Trying to get back on track with the last third of this book. :D
This section deals with the Akathist Hymn, which was written around AD 520.
We spoke, briefly, in the previous section about the transmission of oral traditions. However, with the Akathist Hymn, we have a very carefully written work. One that is meant to convey Scriptural allusions and theological paradoxes to listeners who are illiterate. Who cannot read the texts for themselves.
This is not because the Bible was kept locked away from them, because they 'lacked understanding' or anything like that. The simple fact of the matter is that literacy wasn't yet a standard thing. The higher classes learned to read, but they were always a minority. Even those who could read were less than likely to have their very own copy of the Bible, or even books of the Bible. We're still 900 years away from the invention of the printing press. Every copy of every book had to be written by hand. It was time consuming and expensive.
The author-composer of hymns such as these must take profound theological ideas and make them accessible to an audience who will only experience them through the hearing of the hymn. The facts need to be condensed down into memorable nuggets. And setting them to music always helps. :)
"The Akathist Hymn is regarded as the brightest example of a hymn form, the kontakion, which accomplishes these tasks magnificently."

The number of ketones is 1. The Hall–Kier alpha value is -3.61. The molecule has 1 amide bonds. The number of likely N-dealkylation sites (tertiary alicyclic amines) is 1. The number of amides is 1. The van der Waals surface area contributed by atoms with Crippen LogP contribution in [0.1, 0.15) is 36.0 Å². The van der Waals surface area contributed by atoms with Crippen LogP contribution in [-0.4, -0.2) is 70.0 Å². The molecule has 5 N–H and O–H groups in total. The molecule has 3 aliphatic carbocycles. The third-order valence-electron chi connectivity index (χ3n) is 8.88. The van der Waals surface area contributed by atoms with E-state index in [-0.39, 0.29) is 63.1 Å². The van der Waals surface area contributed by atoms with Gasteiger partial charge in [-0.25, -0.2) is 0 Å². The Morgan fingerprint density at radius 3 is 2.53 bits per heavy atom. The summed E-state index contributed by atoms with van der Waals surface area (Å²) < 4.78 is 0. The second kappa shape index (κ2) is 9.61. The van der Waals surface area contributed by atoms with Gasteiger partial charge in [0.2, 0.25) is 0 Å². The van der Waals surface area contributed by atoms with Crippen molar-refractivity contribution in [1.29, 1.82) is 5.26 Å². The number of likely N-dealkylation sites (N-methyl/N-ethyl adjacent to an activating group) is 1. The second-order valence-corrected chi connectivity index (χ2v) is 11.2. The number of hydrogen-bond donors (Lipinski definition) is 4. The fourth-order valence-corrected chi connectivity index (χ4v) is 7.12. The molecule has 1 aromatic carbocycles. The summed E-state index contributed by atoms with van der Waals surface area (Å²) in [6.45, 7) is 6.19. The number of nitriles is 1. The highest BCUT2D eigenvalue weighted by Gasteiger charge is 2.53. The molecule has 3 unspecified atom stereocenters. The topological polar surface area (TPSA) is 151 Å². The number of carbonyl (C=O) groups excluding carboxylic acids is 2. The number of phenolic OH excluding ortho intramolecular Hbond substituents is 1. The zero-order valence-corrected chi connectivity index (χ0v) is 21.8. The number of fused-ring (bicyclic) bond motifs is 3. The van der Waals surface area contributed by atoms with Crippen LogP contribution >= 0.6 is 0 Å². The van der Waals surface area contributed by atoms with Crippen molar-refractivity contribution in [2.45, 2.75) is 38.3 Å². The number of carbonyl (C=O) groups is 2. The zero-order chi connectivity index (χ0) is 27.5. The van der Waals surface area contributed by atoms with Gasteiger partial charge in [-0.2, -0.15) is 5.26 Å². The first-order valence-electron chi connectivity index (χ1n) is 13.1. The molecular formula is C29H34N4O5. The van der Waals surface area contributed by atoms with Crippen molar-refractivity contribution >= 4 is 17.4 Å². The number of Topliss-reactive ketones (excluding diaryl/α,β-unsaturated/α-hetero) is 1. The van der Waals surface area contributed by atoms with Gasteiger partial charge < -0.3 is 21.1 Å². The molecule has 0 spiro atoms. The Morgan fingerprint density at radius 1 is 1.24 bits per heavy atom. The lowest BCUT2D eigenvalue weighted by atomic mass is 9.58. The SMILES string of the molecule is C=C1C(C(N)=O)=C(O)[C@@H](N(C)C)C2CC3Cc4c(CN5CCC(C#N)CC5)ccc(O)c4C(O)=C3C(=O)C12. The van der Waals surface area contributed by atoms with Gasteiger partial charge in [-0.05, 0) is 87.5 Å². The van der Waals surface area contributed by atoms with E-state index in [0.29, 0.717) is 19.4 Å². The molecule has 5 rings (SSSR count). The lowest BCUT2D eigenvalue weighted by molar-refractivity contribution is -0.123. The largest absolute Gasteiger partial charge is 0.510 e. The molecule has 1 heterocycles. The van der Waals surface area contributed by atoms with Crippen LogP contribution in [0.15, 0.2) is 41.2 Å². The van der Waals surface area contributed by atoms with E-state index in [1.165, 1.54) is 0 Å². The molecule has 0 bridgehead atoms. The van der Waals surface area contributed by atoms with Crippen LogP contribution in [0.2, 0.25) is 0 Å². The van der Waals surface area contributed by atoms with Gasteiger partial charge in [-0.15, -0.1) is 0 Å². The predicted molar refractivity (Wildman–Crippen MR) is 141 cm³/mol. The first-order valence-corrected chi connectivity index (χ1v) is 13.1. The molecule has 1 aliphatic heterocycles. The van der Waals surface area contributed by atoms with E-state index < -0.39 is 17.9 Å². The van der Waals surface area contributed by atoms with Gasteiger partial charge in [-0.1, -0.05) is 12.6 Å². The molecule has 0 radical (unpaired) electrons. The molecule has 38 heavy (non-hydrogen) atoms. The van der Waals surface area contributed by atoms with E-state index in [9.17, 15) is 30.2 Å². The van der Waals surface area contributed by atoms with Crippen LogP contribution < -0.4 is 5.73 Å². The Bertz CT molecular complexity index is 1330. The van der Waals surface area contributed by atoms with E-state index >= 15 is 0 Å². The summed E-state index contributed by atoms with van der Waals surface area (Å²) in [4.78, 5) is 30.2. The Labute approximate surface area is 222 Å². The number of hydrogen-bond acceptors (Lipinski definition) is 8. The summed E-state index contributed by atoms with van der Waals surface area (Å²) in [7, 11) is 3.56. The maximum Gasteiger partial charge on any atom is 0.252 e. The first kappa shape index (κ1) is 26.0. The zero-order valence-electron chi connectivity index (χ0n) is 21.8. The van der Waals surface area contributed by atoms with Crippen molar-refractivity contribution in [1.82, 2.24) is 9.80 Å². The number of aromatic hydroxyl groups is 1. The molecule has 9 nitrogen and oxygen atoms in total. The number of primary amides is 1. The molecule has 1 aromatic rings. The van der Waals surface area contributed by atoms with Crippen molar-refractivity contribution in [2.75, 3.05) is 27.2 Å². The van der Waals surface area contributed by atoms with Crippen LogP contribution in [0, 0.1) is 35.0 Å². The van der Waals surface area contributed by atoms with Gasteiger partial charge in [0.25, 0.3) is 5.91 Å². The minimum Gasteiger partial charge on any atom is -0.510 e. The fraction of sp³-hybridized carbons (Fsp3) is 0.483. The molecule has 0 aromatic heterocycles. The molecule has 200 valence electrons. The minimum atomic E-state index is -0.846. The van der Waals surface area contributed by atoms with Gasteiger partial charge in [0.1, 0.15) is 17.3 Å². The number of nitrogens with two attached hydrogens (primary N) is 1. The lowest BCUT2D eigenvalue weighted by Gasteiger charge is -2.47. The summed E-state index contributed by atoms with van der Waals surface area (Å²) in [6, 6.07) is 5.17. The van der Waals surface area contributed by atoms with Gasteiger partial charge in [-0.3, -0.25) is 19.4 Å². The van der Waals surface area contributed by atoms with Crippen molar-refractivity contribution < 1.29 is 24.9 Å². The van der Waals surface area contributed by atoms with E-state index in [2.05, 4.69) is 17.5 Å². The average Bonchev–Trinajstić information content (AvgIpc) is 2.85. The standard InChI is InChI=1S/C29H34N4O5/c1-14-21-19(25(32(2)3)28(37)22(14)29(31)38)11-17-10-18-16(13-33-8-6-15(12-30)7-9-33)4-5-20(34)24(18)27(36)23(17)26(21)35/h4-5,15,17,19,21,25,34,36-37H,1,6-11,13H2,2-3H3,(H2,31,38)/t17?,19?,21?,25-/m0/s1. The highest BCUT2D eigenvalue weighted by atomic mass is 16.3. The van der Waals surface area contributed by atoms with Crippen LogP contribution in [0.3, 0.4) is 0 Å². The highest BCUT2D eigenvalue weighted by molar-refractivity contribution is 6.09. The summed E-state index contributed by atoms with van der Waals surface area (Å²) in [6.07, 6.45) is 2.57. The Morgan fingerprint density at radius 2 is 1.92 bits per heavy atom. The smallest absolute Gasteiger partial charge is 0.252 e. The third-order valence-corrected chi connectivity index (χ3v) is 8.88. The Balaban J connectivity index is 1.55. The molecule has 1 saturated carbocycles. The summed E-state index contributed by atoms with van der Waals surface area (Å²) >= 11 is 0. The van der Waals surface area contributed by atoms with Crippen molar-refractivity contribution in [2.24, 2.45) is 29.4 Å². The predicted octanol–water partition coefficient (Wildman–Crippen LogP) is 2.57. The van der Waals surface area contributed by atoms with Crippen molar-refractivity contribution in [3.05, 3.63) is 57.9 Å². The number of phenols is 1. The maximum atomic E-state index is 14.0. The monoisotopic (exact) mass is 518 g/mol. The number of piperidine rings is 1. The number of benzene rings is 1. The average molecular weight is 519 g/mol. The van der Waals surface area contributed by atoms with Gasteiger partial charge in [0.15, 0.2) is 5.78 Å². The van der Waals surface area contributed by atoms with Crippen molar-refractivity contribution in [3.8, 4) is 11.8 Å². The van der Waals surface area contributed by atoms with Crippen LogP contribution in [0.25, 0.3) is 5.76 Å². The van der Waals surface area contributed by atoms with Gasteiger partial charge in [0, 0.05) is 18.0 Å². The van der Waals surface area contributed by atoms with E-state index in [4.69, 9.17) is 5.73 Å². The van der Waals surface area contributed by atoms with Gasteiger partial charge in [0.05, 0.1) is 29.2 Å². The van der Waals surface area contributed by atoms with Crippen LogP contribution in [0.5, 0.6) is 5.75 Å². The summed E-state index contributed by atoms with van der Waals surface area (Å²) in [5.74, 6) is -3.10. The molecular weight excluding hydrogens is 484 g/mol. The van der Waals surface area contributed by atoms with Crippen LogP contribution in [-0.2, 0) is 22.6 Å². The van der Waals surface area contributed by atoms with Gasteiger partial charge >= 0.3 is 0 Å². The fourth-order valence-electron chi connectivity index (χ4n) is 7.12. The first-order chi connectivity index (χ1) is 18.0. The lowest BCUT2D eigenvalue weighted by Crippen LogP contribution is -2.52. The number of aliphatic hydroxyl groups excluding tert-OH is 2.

But the composer, St. Romanos, did not at first seem naturally inclined to such a task. He was born in Syria around AD 475 and served first as a deacon in Beirut and then in Constantinople. He was attracted to the church of Blachernae and settled there. In this Eastern capital he was far out of his depth. The city priests mocked his country manners, his lack of theological education and his sour singing voice. The elaborate liturgies required a great deal of vocal skill, and in Constantinople poor chanters were not welcome.
On the night before Christmas, Romanos prayed and wept in the church until he fell asleep. He dreamed, and in the dream the Theotokos appeared to him and gave him a scroll which she instructed him to swallow. The next day, at the service for the Nativity of Christ, Romanos sang a new hymn in a voice of unearthly beauty:
Today the Virgin gives birth to the Inexpressible,
and the earth offers a cave to the Unapproachable;
angels and shepherds together give glory,
and the Magi are guided by a star,
when for our sakes was born, as a new babe,
The one who from eternity is God.
His hymns are still sung in the Orthodox church today.